If you think God went overboard to reach the Ninevites here, just think of what He did to reach you and me. “For God so loved the world that He sent His one and only son.” He sent us more than a reluctant prophet. He sent us the willing Son of God Himself who entered not just into the city but entered into our very existence, took on human flesh, the Incarnate One, Immanuel, God with us, humble and lowly and vulnerable, who was more than just pale and sore from stomach acid, but was crucified upon a cross. And He was swallowed up not by a great fish but by death itself. And as Jesus said in Matthew 12:40, “Just as Jonah was three days and three nights in the belly of the great fish, so will the Son of Man be three days and three nights in the heart of the earth.”
And then rising again, our Jesus proclaims the good news that in categories we will be sure to understand. “For God so loved the world that He gave His one and only son, that whoever believes in Him might not perish but have everlasting life. For God did not send His Son into the world to condemn the world, but in order that the world might be saved through Him.”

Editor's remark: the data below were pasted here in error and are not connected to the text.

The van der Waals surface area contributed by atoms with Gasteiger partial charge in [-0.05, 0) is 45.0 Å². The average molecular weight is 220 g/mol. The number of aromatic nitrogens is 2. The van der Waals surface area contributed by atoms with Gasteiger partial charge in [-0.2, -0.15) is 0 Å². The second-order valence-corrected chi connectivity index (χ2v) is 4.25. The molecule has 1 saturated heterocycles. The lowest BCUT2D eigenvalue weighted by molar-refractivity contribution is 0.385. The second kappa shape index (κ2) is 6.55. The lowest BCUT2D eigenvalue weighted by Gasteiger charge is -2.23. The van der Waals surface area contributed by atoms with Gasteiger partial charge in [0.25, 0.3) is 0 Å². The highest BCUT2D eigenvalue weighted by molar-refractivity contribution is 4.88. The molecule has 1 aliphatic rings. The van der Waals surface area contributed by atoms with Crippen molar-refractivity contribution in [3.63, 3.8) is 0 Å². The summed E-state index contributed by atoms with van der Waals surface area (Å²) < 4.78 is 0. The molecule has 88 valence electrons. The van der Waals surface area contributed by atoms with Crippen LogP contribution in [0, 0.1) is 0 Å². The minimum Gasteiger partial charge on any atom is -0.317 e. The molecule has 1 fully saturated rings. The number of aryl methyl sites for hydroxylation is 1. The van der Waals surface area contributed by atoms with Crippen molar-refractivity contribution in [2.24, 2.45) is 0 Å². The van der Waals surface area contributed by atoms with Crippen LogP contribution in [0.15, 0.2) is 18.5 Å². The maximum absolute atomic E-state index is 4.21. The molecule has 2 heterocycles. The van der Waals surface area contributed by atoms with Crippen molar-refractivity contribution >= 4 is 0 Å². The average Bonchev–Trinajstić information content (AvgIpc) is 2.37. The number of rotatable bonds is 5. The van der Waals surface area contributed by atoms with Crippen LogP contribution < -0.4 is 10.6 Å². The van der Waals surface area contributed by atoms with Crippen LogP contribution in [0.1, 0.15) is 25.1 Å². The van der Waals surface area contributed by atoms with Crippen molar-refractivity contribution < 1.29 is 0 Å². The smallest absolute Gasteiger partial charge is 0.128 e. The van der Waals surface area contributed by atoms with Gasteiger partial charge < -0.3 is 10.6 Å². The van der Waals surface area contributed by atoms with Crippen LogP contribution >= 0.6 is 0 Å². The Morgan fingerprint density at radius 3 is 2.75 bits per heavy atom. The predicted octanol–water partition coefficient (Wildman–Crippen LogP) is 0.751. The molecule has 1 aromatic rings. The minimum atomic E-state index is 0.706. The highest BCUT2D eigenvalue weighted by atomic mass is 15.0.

Amen? Amen. (applause)
Friends, what must God be like that He would move all of heaven and Earth to reach us? It’s amazing. What must he be like?
Empowering grace, sovereign rule, and now proactive mercy! Proactive mercy!
The repentance that began on the outskirts of the city now kind of trickles its way...It’s gone viral. It reaches the center.
Verse 6, “The word reached the king of Nineveh, and he arose from his throne, removed his robe, covered himself with sackcloth, and sat in ashes. And he issued a proclamation and published through Nineveh, ‘By the decree of the king and his nobles: Let neither man nor beast, herd nor flock, taste anything. Let them not feed or drink water, but let man and beast be covered with sackcloth, and let them call out mightily to God. Let everyone turn from his evil way and from the violence that is in his hands. Who knows? Who knows? God may turn and relent and turn from his fierce anger, so that we may not perish.’”